For the Mela, Wooldridge has made a wooden door left open placed on top of a base of colourful ceramic tiles. Many of these vibrantly coloured tiles have been hand-painted by community groups in Southampton during the co-creation process and by the artist. Wooldridge responded to discussions around ‘home and belonging’, and the work is a celebration of the city’s diverse culture and creativity. It also provokes questions about identities and the migratory journeys shared by many under global social, economic, political, and environmental pressures.

Rabia Raja is a sculptural and photographic artist, specialising in working with industrial materials such as concrete and steel. Her work explores themes of everyday life, Brutalist Architecture, and the built environment. Incorporating found objects with historical and cultural significance, Raja creates sculptures that symbolise the power structures governing the modern world. Raja comments: “I’ve gained invaluable insights into navigating the art world, and facilitating community workshops has ultimately been a rewarding learning experience, forming connections which are important to establish and develop when it comes to public art and the local community. 

For the Mela, Raja’s work celebrates the craft of South Asian pattern-making through collective creation and cultural expression. A wooden structure decorated with a fabric collage tapestry will showcase Indian block printed patterns, created during workshops with Southampton community groups. The space will enclose two ‘incomplete’ chairs facing one another, symbolising a conversation.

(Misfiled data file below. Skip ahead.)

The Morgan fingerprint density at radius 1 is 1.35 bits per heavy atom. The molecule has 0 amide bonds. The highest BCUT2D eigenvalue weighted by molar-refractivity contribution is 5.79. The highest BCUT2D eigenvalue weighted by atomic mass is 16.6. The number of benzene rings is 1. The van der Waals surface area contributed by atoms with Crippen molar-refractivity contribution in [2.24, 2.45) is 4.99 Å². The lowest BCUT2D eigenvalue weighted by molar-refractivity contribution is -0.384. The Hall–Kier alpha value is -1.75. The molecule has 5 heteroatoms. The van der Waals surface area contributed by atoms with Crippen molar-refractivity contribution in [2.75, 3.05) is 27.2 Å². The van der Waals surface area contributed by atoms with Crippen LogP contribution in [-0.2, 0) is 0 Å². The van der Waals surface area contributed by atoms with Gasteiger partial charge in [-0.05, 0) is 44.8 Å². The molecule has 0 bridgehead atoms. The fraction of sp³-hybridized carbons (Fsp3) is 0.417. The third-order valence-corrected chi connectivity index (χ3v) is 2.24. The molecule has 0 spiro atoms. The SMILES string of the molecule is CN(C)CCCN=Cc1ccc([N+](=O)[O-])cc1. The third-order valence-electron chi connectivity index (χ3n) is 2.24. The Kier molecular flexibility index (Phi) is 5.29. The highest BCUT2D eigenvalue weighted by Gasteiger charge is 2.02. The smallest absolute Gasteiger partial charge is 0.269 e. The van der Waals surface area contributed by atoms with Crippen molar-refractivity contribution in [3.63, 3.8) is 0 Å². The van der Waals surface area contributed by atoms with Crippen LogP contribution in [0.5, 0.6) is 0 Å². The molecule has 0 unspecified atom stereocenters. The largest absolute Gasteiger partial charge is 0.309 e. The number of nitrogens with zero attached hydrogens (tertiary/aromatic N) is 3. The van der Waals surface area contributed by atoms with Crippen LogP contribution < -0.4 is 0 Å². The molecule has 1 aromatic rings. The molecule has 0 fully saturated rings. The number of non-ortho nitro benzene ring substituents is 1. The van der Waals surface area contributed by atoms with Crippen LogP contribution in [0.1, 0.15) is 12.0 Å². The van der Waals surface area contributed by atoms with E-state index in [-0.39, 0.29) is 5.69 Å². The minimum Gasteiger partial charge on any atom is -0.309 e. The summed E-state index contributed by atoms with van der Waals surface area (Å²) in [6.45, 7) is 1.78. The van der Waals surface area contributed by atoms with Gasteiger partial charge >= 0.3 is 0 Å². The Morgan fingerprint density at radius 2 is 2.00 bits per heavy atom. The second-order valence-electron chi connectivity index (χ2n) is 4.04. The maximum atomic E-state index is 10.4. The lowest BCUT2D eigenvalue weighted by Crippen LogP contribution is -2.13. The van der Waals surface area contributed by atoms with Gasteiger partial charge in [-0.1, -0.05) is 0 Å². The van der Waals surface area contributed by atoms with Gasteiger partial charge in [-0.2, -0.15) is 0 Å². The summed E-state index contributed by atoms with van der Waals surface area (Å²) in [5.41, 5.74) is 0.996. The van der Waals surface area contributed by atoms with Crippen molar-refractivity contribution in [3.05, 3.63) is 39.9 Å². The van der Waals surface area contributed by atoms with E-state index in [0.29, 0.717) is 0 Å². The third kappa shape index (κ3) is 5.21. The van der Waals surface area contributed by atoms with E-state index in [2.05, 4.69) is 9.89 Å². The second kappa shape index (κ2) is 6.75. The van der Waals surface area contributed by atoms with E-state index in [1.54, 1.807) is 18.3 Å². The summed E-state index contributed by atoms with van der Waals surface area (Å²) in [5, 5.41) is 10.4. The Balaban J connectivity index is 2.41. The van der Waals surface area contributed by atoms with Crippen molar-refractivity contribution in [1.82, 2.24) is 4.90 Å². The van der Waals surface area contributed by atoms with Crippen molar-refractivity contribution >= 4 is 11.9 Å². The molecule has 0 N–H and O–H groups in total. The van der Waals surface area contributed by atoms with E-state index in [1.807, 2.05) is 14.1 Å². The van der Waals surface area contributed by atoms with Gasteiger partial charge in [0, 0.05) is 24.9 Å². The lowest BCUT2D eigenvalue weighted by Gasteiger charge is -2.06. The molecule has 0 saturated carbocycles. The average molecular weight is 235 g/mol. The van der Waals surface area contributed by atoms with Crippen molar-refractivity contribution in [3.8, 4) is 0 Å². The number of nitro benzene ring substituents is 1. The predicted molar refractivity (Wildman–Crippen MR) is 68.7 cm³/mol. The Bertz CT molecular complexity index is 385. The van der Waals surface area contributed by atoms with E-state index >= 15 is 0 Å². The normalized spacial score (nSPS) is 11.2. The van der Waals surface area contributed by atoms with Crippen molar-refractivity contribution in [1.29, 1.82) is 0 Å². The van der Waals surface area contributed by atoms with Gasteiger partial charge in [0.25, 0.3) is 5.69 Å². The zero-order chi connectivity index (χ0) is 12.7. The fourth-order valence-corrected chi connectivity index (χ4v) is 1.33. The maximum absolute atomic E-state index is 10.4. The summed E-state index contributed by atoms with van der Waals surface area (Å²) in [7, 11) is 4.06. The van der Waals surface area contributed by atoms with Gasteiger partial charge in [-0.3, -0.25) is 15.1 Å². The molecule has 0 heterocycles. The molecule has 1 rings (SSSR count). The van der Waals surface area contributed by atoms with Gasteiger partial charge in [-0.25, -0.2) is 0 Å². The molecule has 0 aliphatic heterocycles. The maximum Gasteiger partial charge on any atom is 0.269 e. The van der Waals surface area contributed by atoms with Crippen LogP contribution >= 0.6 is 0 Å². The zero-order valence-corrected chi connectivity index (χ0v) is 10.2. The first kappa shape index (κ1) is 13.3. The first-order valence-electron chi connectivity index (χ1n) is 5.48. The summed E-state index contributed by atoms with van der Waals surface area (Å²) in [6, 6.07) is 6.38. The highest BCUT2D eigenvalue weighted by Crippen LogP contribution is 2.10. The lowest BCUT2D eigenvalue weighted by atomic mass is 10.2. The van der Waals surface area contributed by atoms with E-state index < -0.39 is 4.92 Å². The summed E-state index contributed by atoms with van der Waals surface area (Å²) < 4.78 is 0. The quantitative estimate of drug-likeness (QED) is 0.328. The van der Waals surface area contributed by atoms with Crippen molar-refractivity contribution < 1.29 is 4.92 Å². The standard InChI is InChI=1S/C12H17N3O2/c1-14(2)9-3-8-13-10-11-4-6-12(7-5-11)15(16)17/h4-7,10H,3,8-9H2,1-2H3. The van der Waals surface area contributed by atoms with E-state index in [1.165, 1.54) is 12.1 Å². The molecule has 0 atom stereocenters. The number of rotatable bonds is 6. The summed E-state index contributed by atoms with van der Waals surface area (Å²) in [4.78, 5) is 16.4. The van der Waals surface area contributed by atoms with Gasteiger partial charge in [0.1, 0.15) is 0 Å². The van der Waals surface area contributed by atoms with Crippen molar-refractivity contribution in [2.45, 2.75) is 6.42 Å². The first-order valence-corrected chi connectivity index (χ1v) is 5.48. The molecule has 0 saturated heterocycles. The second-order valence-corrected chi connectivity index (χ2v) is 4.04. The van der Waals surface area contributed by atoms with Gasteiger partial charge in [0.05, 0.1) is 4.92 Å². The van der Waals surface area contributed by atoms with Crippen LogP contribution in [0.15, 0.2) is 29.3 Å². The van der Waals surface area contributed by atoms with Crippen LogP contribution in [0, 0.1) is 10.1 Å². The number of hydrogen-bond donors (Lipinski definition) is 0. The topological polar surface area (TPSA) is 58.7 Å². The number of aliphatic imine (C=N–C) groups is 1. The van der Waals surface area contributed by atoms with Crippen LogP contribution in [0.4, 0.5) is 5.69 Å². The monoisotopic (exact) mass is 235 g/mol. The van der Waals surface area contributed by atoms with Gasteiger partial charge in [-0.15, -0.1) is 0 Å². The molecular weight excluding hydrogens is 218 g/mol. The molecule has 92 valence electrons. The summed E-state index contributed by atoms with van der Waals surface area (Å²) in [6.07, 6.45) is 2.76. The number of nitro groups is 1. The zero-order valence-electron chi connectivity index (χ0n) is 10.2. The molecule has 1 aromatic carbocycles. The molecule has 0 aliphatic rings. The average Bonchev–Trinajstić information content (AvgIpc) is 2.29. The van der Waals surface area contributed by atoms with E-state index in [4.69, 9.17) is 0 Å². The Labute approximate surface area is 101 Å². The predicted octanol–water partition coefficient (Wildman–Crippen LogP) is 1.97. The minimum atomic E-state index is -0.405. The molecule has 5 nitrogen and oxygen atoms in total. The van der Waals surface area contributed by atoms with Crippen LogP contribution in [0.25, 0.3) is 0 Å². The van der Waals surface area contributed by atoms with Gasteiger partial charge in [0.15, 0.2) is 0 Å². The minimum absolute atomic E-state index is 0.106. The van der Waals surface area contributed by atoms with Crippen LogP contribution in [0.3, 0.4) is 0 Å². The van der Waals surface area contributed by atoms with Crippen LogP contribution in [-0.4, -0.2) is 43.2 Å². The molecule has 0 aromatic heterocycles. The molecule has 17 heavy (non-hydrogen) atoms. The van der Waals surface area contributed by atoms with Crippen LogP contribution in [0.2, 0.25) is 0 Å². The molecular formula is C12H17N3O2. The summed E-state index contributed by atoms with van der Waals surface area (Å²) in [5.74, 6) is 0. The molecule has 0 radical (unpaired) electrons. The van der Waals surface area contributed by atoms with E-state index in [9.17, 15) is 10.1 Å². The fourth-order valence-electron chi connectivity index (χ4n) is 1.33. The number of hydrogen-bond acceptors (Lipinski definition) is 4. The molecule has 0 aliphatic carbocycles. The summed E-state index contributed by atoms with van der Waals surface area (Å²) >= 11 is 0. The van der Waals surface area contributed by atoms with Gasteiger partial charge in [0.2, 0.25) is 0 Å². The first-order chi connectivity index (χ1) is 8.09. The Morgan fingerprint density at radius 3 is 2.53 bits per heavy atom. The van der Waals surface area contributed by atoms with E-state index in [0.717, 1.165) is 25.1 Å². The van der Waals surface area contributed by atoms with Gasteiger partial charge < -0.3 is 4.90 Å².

Visitors to the Southampton Mela Festival can participate in a pattern-making workshop and add their fabric to the surface, transforming these blank chairs into vibrant displays. The installation reflects those themes of home, belonging and identity, drawn from conversations held during the workshops. It embodies the spirit of community and cultural pride, creating a welcoming space at the Mela, and reflecting the colourful array of traditional garments and the profound sense of identity they represent.

Dahlia Jamil, Chief Executive, Art Asia said: “We are delighted to partner with John Hansard Gallery in this exciting project that will build a lasting legacy for Southampton, not only in regard to improving its public space but recognising the thriving diverse communities that live and create those social stories that connect us all.”

Woodrow Kernohan, Director, John Hansard Gallery said: “Mela Monument is the fruition of multiple partnerships between John Hansard Gallery and Art Asia. We have been thrilled to work with the artists Permindar, Ren and Rabia, in partnership with groups and communities in Southampton as part of our Co-Creating Public Space programme. Southampton’s Mela is a highlight in the cultural calendar of Southampton and the region. We are looking forward to launching these new Mela Monument artworks and celebrating with everyone at the Southampton Mela Festival.”

Southampton Mela Festival takes place on Saturday 13 July 2024 at Hoglands Park, with communities invited to work alongside the artists on the day.

Mela Monument forms part of Co-Creating Public Space, a nationally significant project which aims to give local communities agency to engage with and activate our shared public spaces. Co-Creating Public Space invites communities to creatively engage with artists to rethink the use of the public space in Southampton and beyond. The project is led by John Hansard Gallery, with funding from Arts Council England, Southampton City Council, GO! Southampton and University of Southampton.